Google Told by U.K. Lawmaker It Is ‘Evil’ Over Tax PracticesGonzalo Vina and Jesse Drucker
A U.K. parliamentary committee chairwoman said Google Inc. was “evil” because of the way it sought to minimize its U.K. tax bills.
In an often-heated exchange with a Google executive today, Margaret Hodge, a Labour Party lawmaker who chairs the Public Accounts Committee, said the company was exploiting the rules and acting unethically.
“Your company says you don’t do evil; you do do evil, you use smoke and mirrors,” Hodge told California-based Google’s vice president for sales and operations in northern and central Europe, Matt Brittin. Hodge said Google practiced “devious, calculated and, in my view, unethical behavior.”
At stake is an attempt by lawmakers to get Google to pay more tax in the U.K. by establishing whether the company is selling its services in the U.K. Google says that its U.K.-based employees aren’t closing sales as that is done by employees in Ireland, and sometimes by the software itself, which has its non-U.S. international intellectual property rights based in Bermuda.
Brittin said he hadn’t misled Parliament at a November hearing, saying the company pays tax where it creates “economic value.”
“Nobody in the U.K. has had an opportunity to close a transaction with a customer,” Brittin told the cross-party panel in London. “I stand by what I have said.”
Today’s probe follows a wider international effort to get companies to pay more tax as governments cut spending programs to curb deficits. Apple Inc. Chief Executive Officer Tim Cook will be the subject of a May 21 Senate hearing on U.S. companies’ offshore tax practices, two people familiar with the inquiry said yesterday. Apple uses a similar strategy to the one used by Google to cut its income taxes.
The Guardian reported this week that the U.K. arm of Amazon.com Inc. paid 3.2 million pounds ($4.9 million) in corporate income taxes in 2012. In its annual report in the U.S., Amazon reported U.K. sales that year of almost $6.5 billion.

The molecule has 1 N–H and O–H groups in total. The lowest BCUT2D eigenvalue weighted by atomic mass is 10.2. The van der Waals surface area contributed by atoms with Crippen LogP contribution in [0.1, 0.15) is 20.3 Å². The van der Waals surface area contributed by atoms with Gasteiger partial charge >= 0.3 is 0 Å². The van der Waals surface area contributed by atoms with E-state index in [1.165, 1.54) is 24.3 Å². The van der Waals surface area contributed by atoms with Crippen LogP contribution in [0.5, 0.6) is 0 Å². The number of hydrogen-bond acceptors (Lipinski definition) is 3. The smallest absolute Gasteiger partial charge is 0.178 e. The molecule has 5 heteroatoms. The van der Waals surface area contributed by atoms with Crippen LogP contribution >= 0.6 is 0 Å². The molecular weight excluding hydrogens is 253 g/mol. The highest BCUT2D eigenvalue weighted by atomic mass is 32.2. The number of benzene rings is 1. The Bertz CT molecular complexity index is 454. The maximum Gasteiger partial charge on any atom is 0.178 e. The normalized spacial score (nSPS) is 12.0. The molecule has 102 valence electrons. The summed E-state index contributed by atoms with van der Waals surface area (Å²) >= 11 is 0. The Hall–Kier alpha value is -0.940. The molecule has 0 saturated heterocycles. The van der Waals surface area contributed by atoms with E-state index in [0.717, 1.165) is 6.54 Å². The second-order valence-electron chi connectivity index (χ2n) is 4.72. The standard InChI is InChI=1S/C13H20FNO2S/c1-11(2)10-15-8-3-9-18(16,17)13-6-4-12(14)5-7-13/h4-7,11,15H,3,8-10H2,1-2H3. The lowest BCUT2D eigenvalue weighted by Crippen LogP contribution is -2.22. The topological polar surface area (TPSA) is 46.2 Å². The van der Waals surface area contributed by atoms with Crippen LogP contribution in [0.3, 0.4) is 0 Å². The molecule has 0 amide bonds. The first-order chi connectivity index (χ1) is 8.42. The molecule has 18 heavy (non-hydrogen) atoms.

Hodge pressed him on details obtained from former Google employees she called “whistleblowers.” She said they showed sales are being executed in the U.K.
“If sales activity is taking place in the U.K. you are misleading Parliament and the tax authorities in suggesting that is not happening,” Hodge said.
“Why don’t you call a spade a spade?” asked Richard Bacon, a Conservative lawmaker.
In November, the committee grilled executives from Google, Starbucks Corp. and Amazon.com over their methods for avoiding U.K. taxes by pushing profits offshore. As first reported by Bloomberg in 2010, Google uses a pair of tax-shelter strategies known as the “Double Irish” and “Dutch Sandwich” to avoid taxes around the world.
Since 2010, Google has avoided about $6 billion in income taxes around the world by shifting billions in royalties through a subsidiary in the Netherlands and then into a Bermuda shell company, according to company filings in the U.S. and offshore.
The strategy has helped cut the company’s worldwide tax rate roughly in half, to 19.4 percent in 2012, compared with the combined U.S. federal and typical state income tax rate of 39.2 percent. On the profits it said it derived overseas, Google reported a tax rate of just 5.3 percent in 2012, according to its annual report.
In the U.K., the company’s subsidiary reports similarly low taxes. The company reported nearly $4.1 billion in sales in the U.K. in 2011, according to Google’s annual report. Its U.K. subsidiary reported paying taxes of 6 million pounds.
As reported by Bloomberg in December, Google avoided about $2 billion in worldwide income taxes in 2011 by shifting $9.8 billion in revenues into a Bermuda shell company, almost double the total from three years before, filings show.
Google’s taxes are undergoing scrutiny around the world. The French tax authority in 2011 proposed increasing the company’s taxes by about $1.3 billion, as part of an examination first reported by Bloomberg. Google has said it is cooperating with French tax authorities.
During a second part of today’s hearing, Lin Homer, permanent secretary of Her Majesty’s Revenue & Customs, said the law needs to be changed before Google can be compelled to pay more tax.
Hodge said the tax authority was failing in its duty and should take a tougher stance with Google.
“We don’t trust your judgment,” Hodge said. “You have lousy judgment and the people making those judgments aren’t fit for purpose.”
In an interview with Bloomberg News, Hodge said she has had conversations with staff at the Treasury about changing the laws that make such profit shifting possible.
“They make some of the right noises, but when you see what they do in practice, you haven’t got the evidence that they are really determined,” she said.